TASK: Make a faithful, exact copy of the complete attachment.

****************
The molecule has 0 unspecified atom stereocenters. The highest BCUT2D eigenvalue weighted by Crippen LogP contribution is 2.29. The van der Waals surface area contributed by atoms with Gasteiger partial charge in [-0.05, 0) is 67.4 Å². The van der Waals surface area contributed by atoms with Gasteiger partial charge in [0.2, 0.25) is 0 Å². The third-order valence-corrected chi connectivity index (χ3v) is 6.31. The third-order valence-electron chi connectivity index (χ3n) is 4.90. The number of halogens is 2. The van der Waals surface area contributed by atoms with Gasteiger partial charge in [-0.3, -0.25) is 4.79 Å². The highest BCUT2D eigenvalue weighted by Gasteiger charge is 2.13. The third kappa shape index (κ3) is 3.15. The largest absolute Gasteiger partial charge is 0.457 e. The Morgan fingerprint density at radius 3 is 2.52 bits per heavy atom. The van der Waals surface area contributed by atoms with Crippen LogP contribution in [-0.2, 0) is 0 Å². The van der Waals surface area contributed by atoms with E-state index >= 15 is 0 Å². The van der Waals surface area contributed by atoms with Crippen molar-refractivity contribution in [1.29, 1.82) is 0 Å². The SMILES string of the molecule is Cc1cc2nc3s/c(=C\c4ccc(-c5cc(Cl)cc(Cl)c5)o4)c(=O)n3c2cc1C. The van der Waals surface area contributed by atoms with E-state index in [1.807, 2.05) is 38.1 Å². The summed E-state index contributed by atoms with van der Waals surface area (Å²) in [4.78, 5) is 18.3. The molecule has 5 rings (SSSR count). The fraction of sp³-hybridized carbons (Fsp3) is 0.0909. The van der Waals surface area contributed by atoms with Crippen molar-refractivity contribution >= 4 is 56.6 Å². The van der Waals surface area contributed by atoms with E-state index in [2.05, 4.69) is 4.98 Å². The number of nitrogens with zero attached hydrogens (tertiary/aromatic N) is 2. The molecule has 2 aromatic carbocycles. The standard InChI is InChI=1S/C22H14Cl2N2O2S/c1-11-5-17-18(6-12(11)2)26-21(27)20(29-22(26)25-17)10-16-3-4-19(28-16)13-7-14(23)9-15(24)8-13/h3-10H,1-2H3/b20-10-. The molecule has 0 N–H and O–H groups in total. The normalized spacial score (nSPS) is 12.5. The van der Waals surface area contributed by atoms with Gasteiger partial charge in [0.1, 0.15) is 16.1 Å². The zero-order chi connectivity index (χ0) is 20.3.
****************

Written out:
The molecule has 0 unspecified atom stereocenters. The highest BCUT2D eigenvalue weighted by Crippen LogP contribution is 2.29. The van der Waals surface area contributed by atoms with Gasteiger partial charge in [-0.05, 0) is 67.4 Å². The van der Waals surface area contributed by atoms with Gasteiger partial charge in [0.2, 0.25) is 0 Å². The third-order valence-corrected chi connectivity index (χ3v) is 6.31. The third-order valence-electron chi connectivity index (χ3n) is 4.90. The number of halogens is 2. The van der Waals surface area contributed by atoms with Gasteiger partial charge in [-0.3, -0.25) is 4.79 Å². The highest BCUT2D eigenvalue weighted by Gasteiger charge is 2.13. The third kappa shape index (κ3) is 3.15. The largest absolute Gasteiger partial charge is 0.457 e. The Morgan fingerprint density at radius 3 is 2.52 bits per heavy atom. The van der Waals surface area contributed by atoms with Crippen LogP contribution in [-0.2, 0) is 0 Å². The van der Waals surface area contributed by atoms with E-state index >= 15 is 0 Å². The van der Waals surface area contributed by atoms with Crippen molar-refractivity contribution in [1.29, 1.82) is 0 Å². The SMILES string of the molecule is Cc1cc2nc3s/c(=C\c4ccc(-c5cc(Cl)cc(Cl)c5)o4)c(=O)n3c2cc1C. The van der Waals surface area contributed by atoms with E-state index in [1.807, 2.05) is 38.1 Å². The summed E-state index contributed by atoms with van der Waals surface area (Å²) in [4.78, 5) is 18.3. The molecule has 5 rings (SSSR count). The fraction of sp³-hybridized carbons (Fsp3) is 0.0909. The van der Waals surface area contributed by atoms with Crippen molar-refractivity contribution >= 4 is 56.6 Å². The van der Waals surface area contributed by atoms with E-state index in [2.05, 4.69) is 4.98 Å². The number of nitrogens with zero attached hydrogens (tertiary/aromatic N) is 2. The molecule has 2 aromatic carbocycles. The standard InChI is InChI=1S/C22H14Cl2N2O2S/c1-11-5-17-18(6-12(11)2)26-21(27)20(29-22(26)25-17)10-16-3-4-19(28-16)13-7-14(23)9-15(24)8-13/h3-10H,1-2H3/b20-10-. The molecule has 0 N–H and O–H groups in total. The normalized spacial score (nSPS) is 12.5. The van der Waals surface area contributed by atoms with Gasteiger partial charge in [0.1, 0.15) is 16.1 Å². The zero-order chi connectivity index (χ0) is 20.3.